With the recent achievements in boating technology, inflatable kayaks have seen a huge spike in popularity over the recent years. Inflatable kayaks are usually more affordable than their hardshell sit-in or sit-on-top kayak counterparts, but offer just as much if not more versatility! Whether you are a beginning fisher, recreational kayaker, or like to take on class IV whitewater rapids, inflatable kayaks offer perks that appeal to a wide range of outdoor enthusiasts.
Before you begin searching for the best inflatable kayak on today’s market, it is important to keep in mind what features you’ll be using most out on the water.
Click to View Post Navigation
- Top 5 Inflatable Kayak (Summary)
- How to Choose the Best Inflatable Kayak
- 6 Best Inflatable Kayak Reviews for 2020
- 1. Sea Eagle SE370 Pro Package – Best Overall Inflatable Kayak
- 2. Advanced Elements AdvancedFrame Convertible – Best Tandem Kayak
- 3. Aire Tributary Tomcat (Solo or Tandem) – Best Beginner Whitewater Kayak
- 4. Advanced Elements StraitEdge – Best Intermediate Whitewater Kayak
- 5. Sea Eagle 420x Explorer – Best Advanced Whitewater Kayak
- 6. Sevylor Quikpak K5 – Best Budget Inflatable Kayak
- Tips on Using an Inflatable Kayak
Top 5 Inflatable Kayak (Summary)
||Check on Amazon|
||Check on Amazon|
||Check on Amazon|
||Check on Amazon|
||Check on Amazon|
For more detailed and complete product reviews on benefits and features, keep reading.
How to Choose the Best Inflatable Kayak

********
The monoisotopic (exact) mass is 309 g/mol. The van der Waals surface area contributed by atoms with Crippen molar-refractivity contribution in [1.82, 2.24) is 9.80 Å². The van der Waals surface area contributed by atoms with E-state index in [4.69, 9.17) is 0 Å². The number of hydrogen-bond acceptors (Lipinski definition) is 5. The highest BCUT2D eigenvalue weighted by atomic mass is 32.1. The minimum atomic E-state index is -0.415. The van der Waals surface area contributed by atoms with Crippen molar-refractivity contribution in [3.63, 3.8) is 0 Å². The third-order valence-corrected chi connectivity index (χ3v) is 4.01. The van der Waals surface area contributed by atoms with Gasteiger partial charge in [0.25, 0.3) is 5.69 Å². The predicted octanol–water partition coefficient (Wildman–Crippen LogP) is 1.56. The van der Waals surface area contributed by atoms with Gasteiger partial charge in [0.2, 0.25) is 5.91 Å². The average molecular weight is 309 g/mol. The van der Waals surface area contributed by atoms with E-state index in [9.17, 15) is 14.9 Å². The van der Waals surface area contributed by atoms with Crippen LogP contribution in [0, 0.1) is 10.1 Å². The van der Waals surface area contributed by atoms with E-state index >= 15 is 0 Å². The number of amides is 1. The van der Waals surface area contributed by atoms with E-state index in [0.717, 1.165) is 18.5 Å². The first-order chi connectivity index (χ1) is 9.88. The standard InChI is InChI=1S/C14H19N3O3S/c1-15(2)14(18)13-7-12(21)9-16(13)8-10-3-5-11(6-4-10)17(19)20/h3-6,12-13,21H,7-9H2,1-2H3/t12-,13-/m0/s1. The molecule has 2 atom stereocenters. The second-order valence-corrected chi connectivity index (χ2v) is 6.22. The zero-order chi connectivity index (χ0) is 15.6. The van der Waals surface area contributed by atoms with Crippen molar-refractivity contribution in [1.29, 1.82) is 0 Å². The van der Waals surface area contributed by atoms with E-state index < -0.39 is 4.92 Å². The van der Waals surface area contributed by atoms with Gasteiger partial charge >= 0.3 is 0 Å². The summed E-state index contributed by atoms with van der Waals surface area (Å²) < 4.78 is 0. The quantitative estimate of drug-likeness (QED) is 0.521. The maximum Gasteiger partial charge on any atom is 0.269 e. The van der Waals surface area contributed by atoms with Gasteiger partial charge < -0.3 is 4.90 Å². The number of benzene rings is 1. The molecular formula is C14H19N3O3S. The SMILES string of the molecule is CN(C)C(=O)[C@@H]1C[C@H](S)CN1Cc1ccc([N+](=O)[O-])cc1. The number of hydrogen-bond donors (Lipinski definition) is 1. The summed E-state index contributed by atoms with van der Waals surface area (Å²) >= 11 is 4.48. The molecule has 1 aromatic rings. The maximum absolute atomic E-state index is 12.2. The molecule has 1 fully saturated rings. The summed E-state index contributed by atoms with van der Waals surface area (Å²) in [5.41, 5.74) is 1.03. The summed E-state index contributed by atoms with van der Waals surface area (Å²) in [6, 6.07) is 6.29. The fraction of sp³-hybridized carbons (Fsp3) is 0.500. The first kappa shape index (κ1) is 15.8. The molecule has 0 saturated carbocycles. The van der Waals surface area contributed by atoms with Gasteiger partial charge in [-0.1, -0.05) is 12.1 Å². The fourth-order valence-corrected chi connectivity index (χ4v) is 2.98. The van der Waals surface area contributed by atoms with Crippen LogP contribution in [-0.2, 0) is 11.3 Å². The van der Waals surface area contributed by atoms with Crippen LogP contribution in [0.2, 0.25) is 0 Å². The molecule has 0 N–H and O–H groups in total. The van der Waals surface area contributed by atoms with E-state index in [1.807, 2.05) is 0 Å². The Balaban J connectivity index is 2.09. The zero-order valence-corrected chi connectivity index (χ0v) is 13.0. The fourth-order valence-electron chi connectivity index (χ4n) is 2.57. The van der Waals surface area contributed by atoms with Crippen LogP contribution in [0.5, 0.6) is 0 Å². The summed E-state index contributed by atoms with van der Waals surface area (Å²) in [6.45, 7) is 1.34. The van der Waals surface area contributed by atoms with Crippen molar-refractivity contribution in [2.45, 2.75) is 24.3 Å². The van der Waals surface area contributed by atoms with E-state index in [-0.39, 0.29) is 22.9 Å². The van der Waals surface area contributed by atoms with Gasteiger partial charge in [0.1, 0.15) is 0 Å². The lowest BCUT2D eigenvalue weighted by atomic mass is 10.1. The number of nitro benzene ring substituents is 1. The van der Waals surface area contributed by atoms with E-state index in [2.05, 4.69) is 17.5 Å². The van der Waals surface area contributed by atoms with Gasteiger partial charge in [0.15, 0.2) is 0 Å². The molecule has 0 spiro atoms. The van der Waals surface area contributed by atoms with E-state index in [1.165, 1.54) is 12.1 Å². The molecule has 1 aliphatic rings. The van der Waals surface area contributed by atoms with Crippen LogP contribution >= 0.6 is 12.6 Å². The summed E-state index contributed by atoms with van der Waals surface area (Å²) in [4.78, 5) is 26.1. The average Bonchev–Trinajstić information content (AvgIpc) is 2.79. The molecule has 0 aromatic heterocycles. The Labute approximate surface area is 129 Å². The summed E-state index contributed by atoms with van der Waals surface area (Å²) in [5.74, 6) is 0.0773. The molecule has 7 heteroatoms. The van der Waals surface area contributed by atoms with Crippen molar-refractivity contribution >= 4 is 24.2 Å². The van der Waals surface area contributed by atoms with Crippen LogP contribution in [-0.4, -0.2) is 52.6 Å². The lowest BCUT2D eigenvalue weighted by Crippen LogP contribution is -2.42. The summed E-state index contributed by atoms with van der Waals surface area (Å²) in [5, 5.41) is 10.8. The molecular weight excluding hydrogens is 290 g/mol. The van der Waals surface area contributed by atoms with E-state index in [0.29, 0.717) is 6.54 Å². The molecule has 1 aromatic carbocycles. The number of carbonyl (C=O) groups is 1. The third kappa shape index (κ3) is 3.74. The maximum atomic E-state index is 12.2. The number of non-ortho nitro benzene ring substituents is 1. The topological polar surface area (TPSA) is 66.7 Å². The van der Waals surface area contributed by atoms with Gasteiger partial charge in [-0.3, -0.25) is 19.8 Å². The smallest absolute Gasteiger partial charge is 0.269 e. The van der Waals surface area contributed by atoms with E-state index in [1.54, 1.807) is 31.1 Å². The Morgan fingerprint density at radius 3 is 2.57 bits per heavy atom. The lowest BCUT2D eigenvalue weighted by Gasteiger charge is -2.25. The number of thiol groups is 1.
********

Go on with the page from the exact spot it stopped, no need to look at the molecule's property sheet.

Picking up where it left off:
Because inflatable kayaks can be used for so many different fresh or saltwater activities, you should make sure that you pick the kayak that will best suit your needs for the activities you enjoy!
The first thing to keep in mind is this golden rule: You get what you pay for. While that kayak under $100 may look nice at first, the cheaper kayak materials are not made to last, and you will end up needing to replace or repair it quicker than you probably realize. Instead, we recommend purchasing a kayak at least over $300-$400, as well as a kayak that is made with a durable PVC, Hypalon or Nitrylon outer shell. This will ensure that you’ll be able to use your kayak for years to come, as long as you properly use and store it.
Speaking of storage, one advantage of inflatable kayaks over hardshell kayaks is the ease of storing and transporting them! Because they can inflate and deflate, most kayaks will pack small enough to fit in a car, duffel bag, or even an overhead carry-on (for those adventure kayakers out there). Most inflatable kayaks will weigh in from 25-50 pounds, so if weight and size are important to you, it is important to keep those in the back of your mind while reading this review.
Another thing to consider is whether you would prefer a solo or tandem inflatable kayak. Solo kayaks are great for a whole host of activities, are generally better to maneuver with, and handle well on whitewater rapids. Tandem kayaks, on the other hand, are better for fishing or whitewater rafting and provide a more comfortable and social experience, but may not be quite as maneuverable as solo kayaks. Luckily some kayaks, such as the Advanced Elements AdvancedFrame Convertible Kayak, can efficiently convert from solo to tandem.